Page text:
KHN Morning Briefing

Summaries of health policy coverage from major news organizations

Viewpoints: The Number Keeps Rising; New Fears About Census Fracus; Patients Lose As Insurers ‘Play Games’

The Washington Post: The Affordable Care Act Comes In With Better-Then-Expected Numbers
Obamacare's critics have had a bad week. On Thursday, President Obama announced that 8 million people have enrolled in new health insurance plans through the Affordable Care Act's marketplaces, and a significant portion of them are young Americans. Yes, we need to learn more about the numbers. And yes, a lot needs to happen to complete the ACA’s phase-in. The debate about how well the law is working is not over. But the initial figures are encouraging, and Mr. Obama is right to insist that continued Republican demands for repeal are unproductive and unwise (4/17). 

The Wall Street Journal: What Sweden Can Teach Us About ObamaCare
President Obama has declared the Affordable Care Act a success—a reform that is "here to stay." The question remains, however: What should we expect to come out of it, and do we want the effects to stay? If the experiences of Sweden and other countries with universal health care are any indication, patients will soon start to see very long wait times and difficulty getting access to care (Per Bylund, 4/17). 

The Wall Street Journal: None Dare Blame ObamaCare
The White House and its media phalanx are claiming the Census Bureau fracas is nothing more than a search for a conspiracy where none exists. Yet revising its health insurance survey design will make it harder to measure ObamaCare's performance over time, and now we've learned that the choice to do so is even worse than we first wrote (4/17).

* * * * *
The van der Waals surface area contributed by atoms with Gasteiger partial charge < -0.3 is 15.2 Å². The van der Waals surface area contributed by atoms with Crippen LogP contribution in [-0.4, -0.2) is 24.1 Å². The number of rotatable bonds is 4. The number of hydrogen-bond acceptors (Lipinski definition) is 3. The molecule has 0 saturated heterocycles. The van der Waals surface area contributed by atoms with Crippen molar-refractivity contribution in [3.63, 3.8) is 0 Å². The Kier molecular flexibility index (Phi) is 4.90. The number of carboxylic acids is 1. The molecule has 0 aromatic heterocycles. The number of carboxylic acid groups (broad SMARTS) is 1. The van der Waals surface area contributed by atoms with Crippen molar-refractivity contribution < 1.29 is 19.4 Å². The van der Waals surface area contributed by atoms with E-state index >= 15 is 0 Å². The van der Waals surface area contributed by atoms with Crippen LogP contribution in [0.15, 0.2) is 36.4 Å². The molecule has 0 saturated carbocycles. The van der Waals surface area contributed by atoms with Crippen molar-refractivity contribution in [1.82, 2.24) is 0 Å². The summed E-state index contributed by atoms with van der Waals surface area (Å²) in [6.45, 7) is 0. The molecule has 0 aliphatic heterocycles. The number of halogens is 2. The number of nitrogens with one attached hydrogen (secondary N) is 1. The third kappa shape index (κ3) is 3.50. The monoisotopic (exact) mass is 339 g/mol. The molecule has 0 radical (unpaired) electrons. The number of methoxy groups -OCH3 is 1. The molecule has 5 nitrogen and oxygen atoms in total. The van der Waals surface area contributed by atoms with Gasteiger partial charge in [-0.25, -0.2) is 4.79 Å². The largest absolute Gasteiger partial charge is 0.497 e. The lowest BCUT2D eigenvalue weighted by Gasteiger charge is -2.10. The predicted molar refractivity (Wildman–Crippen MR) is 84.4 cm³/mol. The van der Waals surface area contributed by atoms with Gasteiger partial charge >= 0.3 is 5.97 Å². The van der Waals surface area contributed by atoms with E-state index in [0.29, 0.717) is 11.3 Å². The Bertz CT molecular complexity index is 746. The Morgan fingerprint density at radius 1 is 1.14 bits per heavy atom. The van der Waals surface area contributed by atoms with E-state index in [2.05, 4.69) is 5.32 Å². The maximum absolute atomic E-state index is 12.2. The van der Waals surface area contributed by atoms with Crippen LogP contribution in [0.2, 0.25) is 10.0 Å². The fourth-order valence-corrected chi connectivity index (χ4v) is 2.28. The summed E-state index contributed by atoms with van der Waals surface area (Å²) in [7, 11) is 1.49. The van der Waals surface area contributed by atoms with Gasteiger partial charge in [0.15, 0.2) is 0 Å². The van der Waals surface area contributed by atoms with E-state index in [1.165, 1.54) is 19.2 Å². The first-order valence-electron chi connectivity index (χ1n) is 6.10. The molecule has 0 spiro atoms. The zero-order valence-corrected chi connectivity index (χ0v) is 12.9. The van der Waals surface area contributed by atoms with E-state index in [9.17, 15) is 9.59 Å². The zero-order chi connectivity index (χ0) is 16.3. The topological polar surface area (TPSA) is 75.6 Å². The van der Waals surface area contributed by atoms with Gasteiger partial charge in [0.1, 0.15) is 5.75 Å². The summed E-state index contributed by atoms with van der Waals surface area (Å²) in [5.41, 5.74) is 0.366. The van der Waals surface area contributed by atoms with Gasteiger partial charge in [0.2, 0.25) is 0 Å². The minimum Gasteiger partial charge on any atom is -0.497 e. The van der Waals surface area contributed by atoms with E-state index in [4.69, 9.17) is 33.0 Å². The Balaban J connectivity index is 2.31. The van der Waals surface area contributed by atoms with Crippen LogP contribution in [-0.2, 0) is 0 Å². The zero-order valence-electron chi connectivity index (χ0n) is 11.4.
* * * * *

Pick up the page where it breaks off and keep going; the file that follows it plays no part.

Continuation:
The Washington Post: Is Cantor The Key To Medicaid Expansion In Virginia?
Seventh District Republican Rep. Eric Cantor has helped lead the fight against Obamacare. But the Republican majority leader’s continued tenure in the House of Representatives may be the key to allowing Democratic Gov. Terry McAuliffe to win the Medicaid expansion envisioned by the very law Cantor opposes. While counterintuitive, let’s examine this political logic (Norman Leahy and Paul Goldman, 4/17). 

Los Angeles Times: When Health Insurers Play Games, Patients Lose
Dr. Theodore Corwin, a plastic surgeon in Thousand Oaks for the last 30 years, has had run-ins with insurers before, but never one so aggravating — and pointless — as this. A 26-year-old woman recently came to his office complaining of back, neck and shoulder pain, as well as numbness in her hands and arms, resulting from her unusually ample bust. She's 5-foot-6, not overweight, Corwin said. She wanted a breast reduction. "There seemed to be no question that her pain and numbness was caused by her carrying this excessive weight," Corwin told me. "It seemed like a straightforward diagnosis." It wasn't, at least in the eyes of the young woman's insurer, UnitedHealthcare. Its response to both a policyholder and her doctor speaks volumes about the seeming priorities of our for-profit healthcare system (David Lazarus, 4/17).

Los Angeles Times: Reproductive Services: The Hoag Hospital Compact
When Hoag Hospital, which has facilities in Irvine and Newport Beach, announced it was establishing a partnership with St. Joseph Health System, community groups say they were promised that the hospital would continue to provide the same services it always had. But soon after — and not all that surprisingly, given that St. Joseph is Catholic-run — Hoag declared that it would stop providing elective abortions (4/17).

Bloomberg: Good News For Paul Ryan's Medicare Plan
It didn't attract much attention, but the Congressional Budget Office has changed the way it looks at the Republican plan for Medicare -- and its new look at the issue is good news for the plan's chief sponsor, House Budget Committee Chairman Paul Ryan (Ramesh Ponnuru, 4/17).

Fox News: ObamaCare Proxy War? Republicans Could Use Burwell Nomination As Leverage
A 96-love Senate confirmation vote to run the White House budget office might not mean much -- when the person who secured that support is now up to run the Department of Health and Human Services. And by fiat, ObamaCare. Such is the lot facing Sylvia Mathews Burwell, whom President Obama tapped to succeed outgoing HHS Secretary Kathleen Sebelius (Chad Pergram, 4/17).

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